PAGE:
6th February 2014

Producers Welcome New Farm Business Resilience Initiative

A new farm business resilience initiative to assist farmers to “weather” unexpected set-backs and changes has received very positive feedback from the producers who took part in two pilot workshops in Aberdeenshire and Kinross.

A series of 30 workshops will now be held around the country to offer farmers the opportunity to take an invaluable step out of their daily workload and make time to prepare for the challenges and opportunities which lie ahead.

The unexpected events and shocks which can seriously challenge farm businesses range from extreme weather, loss of markets, price volatility, personal injury and illness. This sort of challenge is becoming increasingly common and for any business to thrive long-term, it will be more and more important to have the agility to deal with change and the resilience to cope with shocks.

The project is being supported by the Scottish Government through the Scottish Rural Development Programme (SRDP), Quality Meat Scotland (QMS) and Scottish Enterprise.  The workshops will be delivered by SAOS, SAC Consulting (part of SRUC), Smiths Gore and consultant Peter Cook who will together provide attendees with the latest thinking on farm business development from around the world.

“A real challenge for our industry is the fact so many farmers feel they are too busy and there is no slack in the system,” said Johnny Mackey, Head of Industry Development, QMS.

“The reality is, however, that to be successful those who operate thriving businesses in any type of industry are those who make time to think about their business. A key objective of this initiative is to assist farmers to deal with volatility, risk and uncertainty.”

One part of the workshop experience which has proved particularly popular with farmers is working with a coach to get a better understanding of their own personal resilience and how this affects relationships, the ability to make decisions and cope when under pressure.

“This part of the workshop has been incredibly well received during the pilot workshops,” said Jim Booth of SAOS, one of the organisations which will be delivering the workshops.

“It is the aspect of the workshops which farmers – from large operators to those operating much smaller businesses – said they enjoyed the most. As well as providing them with a very fresh and revealing personal insight, this exercise really opened their eyes to their attitudes to risk and opportunities.”

Berwick-based farmer, William Jackson of Shoreswood Farm, attended one of the pilot workshops and said it had given him a great deal to think about.

“The massive scale of the subject is beginning to dawn on me and I feel, now that you have brought it to my attention, I need to learn more! The subject matter could not be more appropriate for the current state of the industry which is facing significant opportunities but also very serious challenges and uncertainties.”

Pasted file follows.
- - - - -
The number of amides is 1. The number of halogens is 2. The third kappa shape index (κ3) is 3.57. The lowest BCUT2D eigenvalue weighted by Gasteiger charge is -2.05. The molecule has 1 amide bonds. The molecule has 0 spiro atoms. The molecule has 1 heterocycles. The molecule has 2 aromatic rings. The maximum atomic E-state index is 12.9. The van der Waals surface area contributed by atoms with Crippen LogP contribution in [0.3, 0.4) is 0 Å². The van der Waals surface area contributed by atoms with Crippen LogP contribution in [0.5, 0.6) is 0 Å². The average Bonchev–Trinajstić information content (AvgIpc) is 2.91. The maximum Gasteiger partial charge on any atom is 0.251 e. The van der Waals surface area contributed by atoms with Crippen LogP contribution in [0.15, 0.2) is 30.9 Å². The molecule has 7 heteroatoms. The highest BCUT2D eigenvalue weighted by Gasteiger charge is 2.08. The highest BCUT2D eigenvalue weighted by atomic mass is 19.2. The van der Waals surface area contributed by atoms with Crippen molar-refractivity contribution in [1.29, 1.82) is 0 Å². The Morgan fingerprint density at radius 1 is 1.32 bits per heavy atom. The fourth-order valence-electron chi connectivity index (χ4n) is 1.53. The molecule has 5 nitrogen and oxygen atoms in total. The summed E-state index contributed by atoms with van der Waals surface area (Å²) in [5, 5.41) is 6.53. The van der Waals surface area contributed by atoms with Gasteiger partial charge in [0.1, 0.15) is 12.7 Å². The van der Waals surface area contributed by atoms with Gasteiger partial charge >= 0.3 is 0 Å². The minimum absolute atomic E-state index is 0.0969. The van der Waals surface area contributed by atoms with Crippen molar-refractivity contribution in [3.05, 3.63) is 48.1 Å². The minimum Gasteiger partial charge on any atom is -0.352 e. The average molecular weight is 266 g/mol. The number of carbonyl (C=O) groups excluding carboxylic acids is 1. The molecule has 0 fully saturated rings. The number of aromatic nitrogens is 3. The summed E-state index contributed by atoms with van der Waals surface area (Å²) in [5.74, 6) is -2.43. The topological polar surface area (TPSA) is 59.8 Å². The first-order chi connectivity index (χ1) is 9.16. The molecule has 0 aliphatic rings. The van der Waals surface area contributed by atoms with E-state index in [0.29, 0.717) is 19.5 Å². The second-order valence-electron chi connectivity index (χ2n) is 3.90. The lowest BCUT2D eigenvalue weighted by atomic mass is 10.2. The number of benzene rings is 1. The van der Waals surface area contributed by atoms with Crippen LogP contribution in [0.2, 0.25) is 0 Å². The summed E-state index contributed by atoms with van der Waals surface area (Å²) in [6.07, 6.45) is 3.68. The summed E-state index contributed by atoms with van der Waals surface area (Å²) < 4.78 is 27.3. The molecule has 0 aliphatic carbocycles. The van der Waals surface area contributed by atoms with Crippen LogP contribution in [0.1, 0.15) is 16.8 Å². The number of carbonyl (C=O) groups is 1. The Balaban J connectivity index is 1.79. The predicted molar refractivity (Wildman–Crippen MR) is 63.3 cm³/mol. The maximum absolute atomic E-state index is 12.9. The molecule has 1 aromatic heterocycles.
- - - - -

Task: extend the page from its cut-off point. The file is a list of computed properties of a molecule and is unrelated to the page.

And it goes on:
Aberdeenshire producer Peter Chapman (junior) of Redbog Farm, Strichen also attended one of the pilot workshops.

“These meetings will help to equip farmers to deal with the fallout from the CAP reform.  We all need to take time to plan and this workshop will help recognise risk, personal weaknesses and how to take advantage of future opportunities," said Mr Chapman.

Angus producer James Porter of Scryne, Carnoustie said he believed the initiative was a first for the industry.

“The workshop was intriguing as it made us look not just at external weaknesses in our businesses which need to be addressed, but also our own internal resilience and how we think and act under pressure.  I am not sure this has been addressed before in our industry. It was also very useful to discuss these things openly with fellow farmers.”

The workshops aim to develop people and challenge them to change the way they do things and create opportunities. One key message is that one of the best ways to build resilience is to work together and co-operate and the workshops encourage farmers and their families to start thinking about building resilience as a deliberate strategy.

Among the topics covered by the workshops will be:

  • How resilient is your business?
  • How to assess a farm’s risk bearing capacity;
  • Planning for unexpected events;
  • Looking for opportunities from upheaval;
  • Improving personal resilience and self-awareness;
  • How to build personal and business resilience.

Workshops will be taking place throughout Scotland. Initial dates include:

  • Tues 18th Feb     Stranraer
  • Wed 19th Feb      St Boswells  
  • Thurs 20th Feb   Keith
  • Thurs 20th Feb    Turriff
  • Fri 21st Feb        Black Isle
  • Mon 24th Feb     Finavon
  • Thurs 6th March  Finavon
  • Mon 10th Mar     Kinross

Booking is essential for each workshop and the 16 places will be allocated on a first come, first served basis. To book your place contact Kirsty at QMS on 0131 472 4040 or email info@qmscotland.co.uk with your name, address and telephone number, stating which of the roadshows you would like to attend. Each workshop starts at 10am and finishes at approximately at 3.30pm.  The cost is £20 per farm business (represented by up to three people) and this includes lunch.

Further details and future workshop dates and venues are available by visiting www.qmscotland.co.uk.

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